If you’re an alto singing in a choir, you may feel that you’re stuck with the short end of the stick, always singing the harmony and never the melody. But dozens of famous altos have seized the opportunity given to them by their incredibly low voices and gifted the world some beautiful songs.
Here’s a list of twelve famous alto singers with incredible voices. These singers can hit all the lowest notes in the female vocal range with a deeply rich intonation. Altos may often get stuck with harmony, but they are powerfully memorable when they take the lead.
The Greatest Alto Singers of All Time
This list of alto singers is proof that even women with low voices can rule the pop charts. You’ll also get some key tracks from each singer to rehearse with, so you can style your vocals just like the greats.
That’s right, the woman known as the “Goddess of Pop” has one of the lowest, most gorgeous voices in the genre. She rose to fame as one half of the duo Sonny & Cher with her husband, Sonny Bono. Cher quickly eclipsed Sonny with her solo career, breaking Autotune barriers with her hit “Believe.”
Cher’s stardom has lasted even after the singer reached her seventies. She’s been in dozens of films, musicals, and non-musicals, and has taken her vocal talents from folk to dance-pop. If you’re looking for an alto who made a career off of versatility, look no further.
- “If I Could Turn Back Time”
- “I Got You Babe,” as a duet with Sonny & Cher
Nigerian-born English singer Helen Folasade Adu has a voice like velvet. Her 1984 debut Diamond Life with her band has gone certified multi-platinum in multiple countries, including her hit “Smooth Operator.” Soul singers often have alto voices, but they rarely go as deep as Sade goes.
Sade doesn’t release music frequently, but when she does, it makes an impression. Their 2010 release Soldier of Love debuted at number one and spent three weeks there. Whenever she decides to release music again, there’s no doubt it will be received just as well.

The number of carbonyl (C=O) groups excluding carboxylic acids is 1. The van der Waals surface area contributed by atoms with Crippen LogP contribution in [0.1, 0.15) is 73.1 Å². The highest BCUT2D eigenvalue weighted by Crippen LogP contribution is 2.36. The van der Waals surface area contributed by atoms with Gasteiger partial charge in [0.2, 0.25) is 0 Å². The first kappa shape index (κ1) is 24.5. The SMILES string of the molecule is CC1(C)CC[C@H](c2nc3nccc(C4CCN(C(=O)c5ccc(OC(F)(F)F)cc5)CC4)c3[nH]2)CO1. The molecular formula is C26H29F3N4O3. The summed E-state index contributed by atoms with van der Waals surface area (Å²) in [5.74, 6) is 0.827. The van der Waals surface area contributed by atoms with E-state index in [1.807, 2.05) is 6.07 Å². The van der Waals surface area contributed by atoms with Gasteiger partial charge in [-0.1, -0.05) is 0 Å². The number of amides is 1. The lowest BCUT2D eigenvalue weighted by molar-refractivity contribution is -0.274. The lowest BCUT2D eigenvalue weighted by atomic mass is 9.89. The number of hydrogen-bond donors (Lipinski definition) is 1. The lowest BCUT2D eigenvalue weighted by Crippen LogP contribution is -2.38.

- “Smooth Operator”
- “No Ordinary Love”
Talk about great alto pop singers, and Tina Turner will be one of the first names that come up. Known as the “Queen of Rock and Roll,” Turner has made her mark on not just rock and pop music, but soul, jazz, and rap as well, getting shout-outs in dozens of songs.
She has dozens of accolades, including being the first black artist and first female artist on the cover of Rolling Stone. In 1988, she set a record for the largest paying audience to see a single performer. Tina Turner is living proof that altos can conquer the world.
- “What’s Love Got To Do With It”
- “Proud Mary”
- “Better Be Good To Me”
With her dark horse hit “Fast Car,” Tracy Chapman’s voice is so low, many people thought they were hearing a male singer with a particularly gorgeous voice. Chapman’s voice is low and dark, but it still rings with femininity. She’s also known for her political activism and has been profiled as a feminist several times.
Chapman hasn’t released new music since 2008, but her influence has persisted. If your voice is low, even for an alto, listen to Chapman for inspiration.
- “Fast Car”
- “Talkin’ Bout A Revolution”
- “Give Me One Reason”
You may know Annie Lennox from her 1980s era New Wave band Eurythmics with Dave Stewart, whose 1983 hit “Sweet Dreams (Are Made of This)” made them a household sound.
Lennox’s voice is low, mysterious, and powerful; her vocalizations over their synthesizer made all their hits sound otherworldly. She also has written several successful hits for movie soundtracks, including Fifty Shades of Grey and The Lord of the Rings.